• Articles 121: No discussions shall take place in Parliament with respect to the conduct of any Judge of the Supreme Court or of a High Court in the discharge of his duties except upon a motion for presenting an address to the President praying for the removal of the Judge as hereinafter provided.
  • Article 211: This provides that the legislatures cannot discuss the conduct of a judge of the Supreme Court or High Court. They can do so only in case of impeachment.
  • Article 361: The President and Governors enjoy immunity from court proceedings.
  • The doctrine of separation of powers: it is a part of the basic structure of the Constitution, although not specifically mentioned. It calls for the division of powers of the state among three organs to avoid the overpowering of any one organ.

Reasons for the tussle

  • Wide range of powers: The power of the Indian Supreme Court is comparable to those of its United States counterpart, including broad original and appellate jurisdiction and the right to pass on the constitutionality of laws passed by the Parliament. In the exercise of its power, however, the court has been at the center of major two controversies concerning the constitutional and political order in India.
  • Court’s FR vs State’s DPSP: The efforts by the court to give priority to the Fundamental Rights provisions in the constitution in a case where they have come into conflict with the Directive Principles, especially the broad ideological and policy goals of the Indian state and to which the executive and legislature have often given priority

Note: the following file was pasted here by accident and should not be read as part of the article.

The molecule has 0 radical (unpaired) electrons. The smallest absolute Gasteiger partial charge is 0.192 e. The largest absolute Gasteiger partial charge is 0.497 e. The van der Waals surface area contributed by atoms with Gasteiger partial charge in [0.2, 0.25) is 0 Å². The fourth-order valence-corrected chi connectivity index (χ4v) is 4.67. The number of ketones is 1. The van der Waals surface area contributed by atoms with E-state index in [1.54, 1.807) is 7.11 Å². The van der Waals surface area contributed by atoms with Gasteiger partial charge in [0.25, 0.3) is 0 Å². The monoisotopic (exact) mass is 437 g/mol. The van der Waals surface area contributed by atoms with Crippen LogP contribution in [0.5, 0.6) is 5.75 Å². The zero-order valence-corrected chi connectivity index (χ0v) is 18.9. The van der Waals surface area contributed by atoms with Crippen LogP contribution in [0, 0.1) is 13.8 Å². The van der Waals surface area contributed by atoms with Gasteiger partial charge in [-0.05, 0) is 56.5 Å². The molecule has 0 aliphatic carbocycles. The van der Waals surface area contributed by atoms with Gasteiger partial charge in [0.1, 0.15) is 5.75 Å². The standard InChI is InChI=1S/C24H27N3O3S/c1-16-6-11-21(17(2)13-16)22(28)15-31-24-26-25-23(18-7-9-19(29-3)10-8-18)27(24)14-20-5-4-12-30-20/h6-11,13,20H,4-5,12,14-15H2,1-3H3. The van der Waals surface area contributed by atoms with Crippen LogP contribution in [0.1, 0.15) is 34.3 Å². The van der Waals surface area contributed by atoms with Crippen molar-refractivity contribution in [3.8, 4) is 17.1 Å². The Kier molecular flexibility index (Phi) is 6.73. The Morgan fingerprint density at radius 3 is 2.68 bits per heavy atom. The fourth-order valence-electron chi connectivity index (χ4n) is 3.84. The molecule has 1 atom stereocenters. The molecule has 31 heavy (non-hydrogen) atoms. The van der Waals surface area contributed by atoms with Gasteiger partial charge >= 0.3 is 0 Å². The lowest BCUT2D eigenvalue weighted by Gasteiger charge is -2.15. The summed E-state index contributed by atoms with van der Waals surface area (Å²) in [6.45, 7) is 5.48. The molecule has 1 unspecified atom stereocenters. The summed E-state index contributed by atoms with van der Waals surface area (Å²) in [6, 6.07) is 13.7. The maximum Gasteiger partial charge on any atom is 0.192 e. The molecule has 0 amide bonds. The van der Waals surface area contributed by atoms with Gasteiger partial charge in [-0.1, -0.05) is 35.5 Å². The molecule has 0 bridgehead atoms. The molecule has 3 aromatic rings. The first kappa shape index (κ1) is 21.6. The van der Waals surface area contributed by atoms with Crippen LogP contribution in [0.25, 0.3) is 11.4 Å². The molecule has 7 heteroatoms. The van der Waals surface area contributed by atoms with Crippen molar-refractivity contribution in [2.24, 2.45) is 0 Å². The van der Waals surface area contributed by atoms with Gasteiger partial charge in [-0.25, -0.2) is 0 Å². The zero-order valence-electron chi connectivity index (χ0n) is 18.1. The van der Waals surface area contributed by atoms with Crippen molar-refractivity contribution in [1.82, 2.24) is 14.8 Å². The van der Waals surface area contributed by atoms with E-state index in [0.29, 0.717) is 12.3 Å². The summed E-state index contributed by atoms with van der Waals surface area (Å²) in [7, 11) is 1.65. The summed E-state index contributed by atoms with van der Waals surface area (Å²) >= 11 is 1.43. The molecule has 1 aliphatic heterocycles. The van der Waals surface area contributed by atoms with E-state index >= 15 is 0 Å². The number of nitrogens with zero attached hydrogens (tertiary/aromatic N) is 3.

• Power of judicial review: The court’s power of judicial review of legislation passed by Parliament, which has on numerous occasions led to stalemates that point to a constitutional contradiction between the principle of Parliamentary sovereignty and that of judicial review.
  • The Collegium system: The collegium system of appointment of judges is popularly referred to as judges selecting judges. The collegium system is the Supreme Court’s invention. There is no mention of the collegium system either in the original constitution of India or successive amendments. From 1950 to 1973, the practice has been to appoint the senior most judge of the Supreme Court as Chief Justice of India. But the appointment and transfer of judges in the Supreme Court and High Courts became a matter of controversy between the judiciary and executive in 1973.